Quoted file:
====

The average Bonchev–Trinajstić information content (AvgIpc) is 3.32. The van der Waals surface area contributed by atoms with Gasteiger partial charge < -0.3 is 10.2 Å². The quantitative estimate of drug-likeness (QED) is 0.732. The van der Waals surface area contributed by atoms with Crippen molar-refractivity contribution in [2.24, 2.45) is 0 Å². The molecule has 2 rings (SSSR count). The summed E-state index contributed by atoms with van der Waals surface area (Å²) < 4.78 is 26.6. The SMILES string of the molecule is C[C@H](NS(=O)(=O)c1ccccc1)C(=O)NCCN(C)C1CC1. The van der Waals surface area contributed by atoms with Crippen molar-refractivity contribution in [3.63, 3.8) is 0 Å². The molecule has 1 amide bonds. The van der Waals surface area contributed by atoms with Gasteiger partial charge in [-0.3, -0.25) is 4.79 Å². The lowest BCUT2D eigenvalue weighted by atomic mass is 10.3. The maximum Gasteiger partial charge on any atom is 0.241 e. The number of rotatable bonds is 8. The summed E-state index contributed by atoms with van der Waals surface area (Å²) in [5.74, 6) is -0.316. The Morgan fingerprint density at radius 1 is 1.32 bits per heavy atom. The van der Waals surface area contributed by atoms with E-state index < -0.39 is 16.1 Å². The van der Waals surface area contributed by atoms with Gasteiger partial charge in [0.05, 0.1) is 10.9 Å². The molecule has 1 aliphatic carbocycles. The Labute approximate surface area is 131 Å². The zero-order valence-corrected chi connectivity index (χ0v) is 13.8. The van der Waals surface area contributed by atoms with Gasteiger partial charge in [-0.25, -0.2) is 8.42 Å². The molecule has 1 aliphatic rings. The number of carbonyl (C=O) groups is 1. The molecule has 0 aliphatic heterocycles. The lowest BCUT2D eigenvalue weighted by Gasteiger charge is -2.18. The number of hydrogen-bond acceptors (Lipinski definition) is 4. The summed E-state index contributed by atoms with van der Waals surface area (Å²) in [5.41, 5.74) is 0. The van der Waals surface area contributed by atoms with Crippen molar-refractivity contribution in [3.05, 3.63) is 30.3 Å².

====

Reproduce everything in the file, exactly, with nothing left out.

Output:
The average Bonchev–Trinajstić information content (AvgIpc) is 3.32. The van der Waals surface area contributed by atoms with Gasteiger partial charge < -0.3 is 10.2 Å². The quantitative estimate of drug-likeness (QED) is 0.732. The van der Waals surface area contributed by atoms with Crippen molar-refractivity contribution in [2.24, 2.45) is 0 Å². The molecule has 2 rings (SSSR count). The summed E-state index contributed by atoms with van der Waals surface area (Å²) < 4.78 is 26.6. The SMILES string of the molecule is C[C@H](NS(=O)(=O)c1ccccc1)C(=O)NCCN(C)C1CC1. The van der Waals surface area contributed by atoms with Crippen molar-refractivity contribution in [3.63, 3.8) is 0 Å². The molecule has 1 amide bonds. The van der Waals surface area contributed by atoms with Gasteiger partial charge in [-0.3, -0.25) is 4.79 Å². The lowest BCUT2D eigenvalue weighted by atomic mass is 10.3. The maximum Gasteiger partial charge on any atom is 0.241 e. The number of rotatable bonds is 8. The summed E-state index contributed by atoms with van der Waals surface area (Å²) in [5.74, 6) is -0.316. The Morgan fingerprint density at radius 1 is 1.32 bits per heavy atom. The van der Waals surface area contributed by atoms with E-state index < -0.39 is 16.1 Å². The van der Waals surface area contributed by atoms with Gasteiger partial charge in [0.05, 0.1) is 10.9 Å². The molecule has 1 aliphatic carbocycles. The Labute approximate surface area is 131 Å². The zero-order valence-corrected chi connectivity index (χ0v) is 13.8. The van der Waals surface area contributed by atoms with Gasteiger partial charge in [-0.25, -0.2) is 8.42 Å². The molecule has 1 aliphatic rings. The number of carbonyl (C=O) groups is 1. The molecule has 0 aliphatic heterocycles. The lowest BCUT2D eigenvalue weighted by Gasteiger charge is -2.18. The number of hydrogen-bond acceptors (Lipinski definition) is 4. The summed E-state index contributed by atoms with van der Waals surface area (Å²) in [5.41, 5.74) is 0. The van der Waals surface area contributed by atoms with Crippen molar-refractivity contribution in [3.05, 3.63) is 30.3 Å².